Does interdisciplinary and multiprofessional undergraduate education increase students' self-confidence and knowledge toward palliative care? Evaluation of an undergraduate curriculum design for palliative care at a German academic hospital

J Palliat Med. 2015 Jun;18(6):513-9. doi: 10.1089/jpm.2014.0337. Epub 2015 Apr 7.


Background: Undergraduate palliative care education (UPCE) became mandatory in Germany by 2013. The training in Mainz, addressing fifth-year (5Y) medical students, emphasizes transfer of knowledge and skills. In this study we assessed students' knowledge and students' self-estimation of self-confidence in palliative care (PC) according to Bandura's concept of self-efficacy.

Objective: The study objective was to evaluate the effects of the Mainz UPCE on students' self-confidence regarding important domains in PC.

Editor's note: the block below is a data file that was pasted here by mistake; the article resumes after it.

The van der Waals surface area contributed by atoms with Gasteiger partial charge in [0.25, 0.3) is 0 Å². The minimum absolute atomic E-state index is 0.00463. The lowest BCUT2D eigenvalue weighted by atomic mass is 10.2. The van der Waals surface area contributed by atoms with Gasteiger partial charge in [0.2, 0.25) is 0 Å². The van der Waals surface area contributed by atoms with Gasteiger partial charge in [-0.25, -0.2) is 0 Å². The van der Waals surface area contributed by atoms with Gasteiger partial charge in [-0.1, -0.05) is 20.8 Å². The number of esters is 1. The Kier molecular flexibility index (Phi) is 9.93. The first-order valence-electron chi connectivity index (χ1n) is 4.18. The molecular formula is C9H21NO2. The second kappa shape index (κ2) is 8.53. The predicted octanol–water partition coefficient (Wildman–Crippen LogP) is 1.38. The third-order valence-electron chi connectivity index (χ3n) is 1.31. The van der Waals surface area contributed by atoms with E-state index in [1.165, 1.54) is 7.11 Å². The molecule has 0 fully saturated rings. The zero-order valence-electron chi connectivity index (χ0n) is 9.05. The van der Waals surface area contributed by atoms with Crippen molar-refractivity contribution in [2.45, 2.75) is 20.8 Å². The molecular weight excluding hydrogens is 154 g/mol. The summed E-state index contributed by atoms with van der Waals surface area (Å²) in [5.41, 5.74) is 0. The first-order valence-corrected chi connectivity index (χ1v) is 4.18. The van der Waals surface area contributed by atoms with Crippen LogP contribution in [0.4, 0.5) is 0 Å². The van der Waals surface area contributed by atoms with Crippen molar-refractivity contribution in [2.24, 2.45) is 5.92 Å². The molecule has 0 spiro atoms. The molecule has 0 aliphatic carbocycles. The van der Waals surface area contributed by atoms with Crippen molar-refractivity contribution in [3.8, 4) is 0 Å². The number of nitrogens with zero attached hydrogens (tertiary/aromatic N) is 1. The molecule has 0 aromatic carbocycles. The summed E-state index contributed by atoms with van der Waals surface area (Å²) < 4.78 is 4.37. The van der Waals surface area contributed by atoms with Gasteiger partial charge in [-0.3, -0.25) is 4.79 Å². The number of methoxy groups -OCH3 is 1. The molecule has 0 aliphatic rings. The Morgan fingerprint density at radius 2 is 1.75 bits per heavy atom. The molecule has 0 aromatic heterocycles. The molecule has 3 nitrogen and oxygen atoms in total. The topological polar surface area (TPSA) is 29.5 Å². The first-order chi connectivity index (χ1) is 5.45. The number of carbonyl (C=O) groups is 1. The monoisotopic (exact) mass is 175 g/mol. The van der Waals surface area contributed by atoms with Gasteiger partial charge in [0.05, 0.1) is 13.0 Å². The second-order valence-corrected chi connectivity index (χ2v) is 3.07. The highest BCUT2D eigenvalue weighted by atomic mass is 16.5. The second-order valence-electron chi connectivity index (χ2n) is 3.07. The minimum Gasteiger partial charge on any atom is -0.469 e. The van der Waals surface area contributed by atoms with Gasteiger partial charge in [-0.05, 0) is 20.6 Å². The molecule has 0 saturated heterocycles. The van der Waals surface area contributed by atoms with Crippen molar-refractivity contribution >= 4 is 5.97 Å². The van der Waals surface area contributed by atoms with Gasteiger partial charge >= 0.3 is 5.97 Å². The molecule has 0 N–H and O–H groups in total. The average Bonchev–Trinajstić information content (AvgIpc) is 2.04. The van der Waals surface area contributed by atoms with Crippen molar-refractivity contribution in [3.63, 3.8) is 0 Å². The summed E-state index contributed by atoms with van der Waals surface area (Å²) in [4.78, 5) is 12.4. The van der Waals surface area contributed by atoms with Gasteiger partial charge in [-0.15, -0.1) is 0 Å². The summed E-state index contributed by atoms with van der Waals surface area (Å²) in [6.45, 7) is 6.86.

Methods: We conducted a prospective questionnaire-based cohort study with a pre-post design. 5Y medical students (n=329) were asked for self-estimation concerning knowledge, somatic aspects, spiritual and psychological aspects before and after a 7x90-minute teaching course. To assess knowledge, students completed a multiple choice examination at the end of the term.

Results: Overall, 156 students completed matched surveys at both points of measurement. The majority of these students felt more confident after the course than before in all aspects of PC (p<0.0001). All students passed the exam with average scores greater than 90%.

Conclusion: A 7x90-minute interactive tutorial in PC for 5Y medical students is feasible and improves both self-efficacy and knowledge of core PC issues. Whether the effects of the course are long-lasting is the objective for further research.

MeSH terms

  • Adult
  • Curriculum*
  • Education, Medical, Undergraduate / organization & administration*
  • Educational Measurement
  • Female
  • Germany
  • Health Knowledge, Attitudes, Practice*
  • Humans
  • Male
  • Palliative Medicine / education*
  • Self Efficacy
  • Surveys and Questionnaires